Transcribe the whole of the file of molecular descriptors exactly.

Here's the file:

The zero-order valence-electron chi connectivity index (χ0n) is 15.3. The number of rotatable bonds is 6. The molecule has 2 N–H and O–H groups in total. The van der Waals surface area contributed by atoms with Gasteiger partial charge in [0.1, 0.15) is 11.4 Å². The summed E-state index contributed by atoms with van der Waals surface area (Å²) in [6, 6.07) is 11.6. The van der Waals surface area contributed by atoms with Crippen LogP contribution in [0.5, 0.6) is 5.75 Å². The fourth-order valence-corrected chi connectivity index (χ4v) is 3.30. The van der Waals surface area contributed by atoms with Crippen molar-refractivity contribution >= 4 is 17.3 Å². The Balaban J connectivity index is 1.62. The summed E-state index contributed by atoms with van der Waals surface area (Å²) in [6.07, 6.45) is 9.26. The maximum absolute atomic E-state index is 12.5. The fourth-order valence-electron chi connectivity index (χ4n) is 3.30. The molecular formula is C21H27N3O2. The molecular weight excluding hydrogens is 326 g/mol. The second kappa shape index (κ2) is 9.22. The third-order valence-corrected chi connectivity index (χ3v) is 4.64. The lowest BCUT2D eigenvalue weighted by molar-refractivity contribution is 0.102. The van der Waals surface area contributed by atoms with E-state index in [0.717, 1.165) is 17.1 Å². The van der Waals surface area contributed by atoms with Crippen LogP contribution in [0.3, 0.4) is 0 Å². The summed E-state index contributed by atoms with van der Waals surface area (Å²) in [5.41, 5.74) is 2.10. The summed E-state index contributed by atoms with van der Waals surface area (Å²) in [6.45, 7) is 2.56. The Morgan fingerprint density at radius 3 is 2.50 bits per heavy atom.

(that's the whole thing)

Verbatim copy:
The zero-order valence-electron chi connectivity index (χ0n) is 15.3. The number of rotatable bonds is 6. The molecule has 2 N–H and O–H groups in total. The van der Waals surface area contributed by atoms with Gasteiger partial charge in [0.1, 0.15) is 11.4 Å². The summed E-state index contributed by atoms with van der Waals surface area (Å²) in [6, 6.07) is 11.6. The van der Waals surface area contributed by atoms with Crippen LogP contribution in [0.5, 0.6) is 5.75 Å². The fourth-order valence-corrected chi connectivity index (χ4v) is 3.30. The van der Waals surface area contributed by atoms with Crippen molar-refractivity contribution >= 4 is 17.3 Å². The Balaban J connectivity index is 1.62. The summed E-state index contributed by atoms with van der Waals surface area (Å²) in [6.07, 6.45) is 9.26. The maximum absolute atomic E-state index is 12.5. The fourth-order valence-electron chi connectivity index (χ4n) is 3.30. The molecular formula is C21H27N3O2. The molecular weight excluding hydrogens is 326 g/mol. The second kappa shape index (κ2) is 9.22. The third-order valence-corrected chi connectivity index (χ3v) is 4.64. The lowest BCUT2D eigenvalue weighted by molar-refractivity contribution is 0.102. The van der Waals surface area contributed by atoms with E-state index in [0.717, 1.165) is 17.1 Å². The van der Waals surface area contributed by atoms with Crippen LogP contribution in [0.3, 0.4) is 0 Å². The summed E-state index contributed by atoms with van der Waals surface area (Å²) in [5.41, 5.74) is 2.10. The summed E-state index contributed by atoms with van der Waals surface area (Å²) in [6.45, 7) is 2.56. The Morgan fingerprint density at radius 3 is 2.50 bits per heavy atom.